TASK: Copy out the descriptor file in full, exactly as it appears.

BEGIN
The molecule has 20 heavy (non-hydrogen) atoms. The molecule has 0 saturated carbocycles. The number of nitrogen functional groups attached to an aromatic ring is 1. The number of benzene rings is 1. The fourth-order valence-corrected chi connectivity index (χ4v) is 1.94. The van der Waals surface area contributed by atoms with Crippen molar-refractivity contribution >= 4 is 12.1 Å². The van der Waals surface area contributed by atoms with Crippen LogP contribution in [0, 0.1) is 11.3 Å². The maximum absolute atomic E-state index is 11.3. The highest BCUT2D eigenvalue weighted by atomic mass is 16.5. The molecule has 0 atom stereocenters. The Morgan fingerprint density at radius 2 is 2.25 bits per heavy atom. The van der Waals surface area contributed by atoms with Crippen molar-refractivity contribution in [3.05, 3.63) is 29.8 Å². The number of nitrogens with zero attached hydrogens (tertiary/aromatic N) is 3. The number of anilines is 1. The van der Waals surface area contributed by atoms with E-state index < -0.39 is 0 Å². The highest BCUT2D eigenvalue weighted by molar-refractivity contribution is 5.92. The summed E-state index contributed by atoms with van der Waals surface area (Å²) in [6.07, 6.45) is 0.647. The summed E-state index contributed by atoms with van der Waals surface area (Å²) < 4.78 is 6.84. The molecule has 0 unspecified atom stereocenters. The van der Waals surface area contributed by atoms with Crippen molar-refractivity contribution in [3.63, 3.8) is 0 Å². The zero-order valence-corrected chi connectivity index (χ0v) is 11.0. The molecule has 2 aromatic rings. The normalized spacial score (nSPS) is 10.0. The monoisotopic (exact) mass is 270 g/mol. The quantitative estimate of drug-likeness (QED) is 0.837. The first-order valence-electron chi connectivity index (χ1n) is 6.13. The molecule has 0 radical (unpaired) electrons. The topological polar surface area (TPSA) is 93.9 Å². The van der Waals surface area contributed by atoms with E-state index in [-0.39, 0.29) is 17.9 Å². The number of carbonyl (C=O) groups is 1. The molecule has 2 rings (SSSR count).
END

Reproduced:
The molecule has 20 heavy (non-hydrogen) atoms. The molecule has 0 saturated carbocycles. The number of nitrogen functional groups attached to an aromatic ring is 1. The number of benzene rings is 1. The fourth-order valence-corrected chi connectivity index (χ4v) is 1.94. The van der Waals surface area contributed by atoms with Crippen molar-refractivity contribution >= 4 is 12.1 Å². The van der Waals surface area contributed by atoms with Crippen LogP contribution in [0, 0.1) is 11.3 Å². The maximum absolute atomic E-state index is 11.3. The highest BCUT2D eigenvalue weighted by atomic mass is 16.5. The molecule has 0 atom stereocenters. The Morgan fingerprint density at radius 2 is 2.25 bits per heavy atom. The van der Waals surface area contributed by atoms with Crippen molar-refractivity contribution in [3.05, 3.63) is 29.8 Å². The number of nitrogens with zero attached hydrogens (tertiary/aromatic N) is 3. The number of anilines is 1. The van der Waals surface area contributed by atoms with E-state index < -0.39 is 0 Å². The highest BCUT2D eigenvalue weighted by molar-refractivity contribution is 5.92. The summed E-state index contributed by atoms with van der Waals surface area (Å²) in [6.07, 6.45) is 0.647. The summed E-state index contributed by atoms with van der Waals surface area (Å²) < 4.78 is 6.84. The molecule has 0 unspecified atom stereocenters. The van der Waals surface area contributed by atoms with Crippen molar-refractivity contribution in [3.63, 3.8) is 0 Å². The zero-order valence-corrected chi connectivity index (χ0v) is 11.0. The molecule has 2 aromatic rings. The normalized spacial score (nSPS) is 10.0. The monoisotopic (exact) mass is 270 g/mol. The quantitative estimate of drug-likeness (QED) is 0.837. The first-order valence-electron chi connectivity index (χ1n) is 6.13. The molecule has 0 radical (unpaired) electrons. The topological polar surface area (TPSA) is 93.9 Å². The van der Waals surface area contributed by atoms with E-state index in [-0.39, 0.29) is 17.9 Å². The number of carbonyl (C=O) groups is 1. The molecule has 2 rings (SSSR count).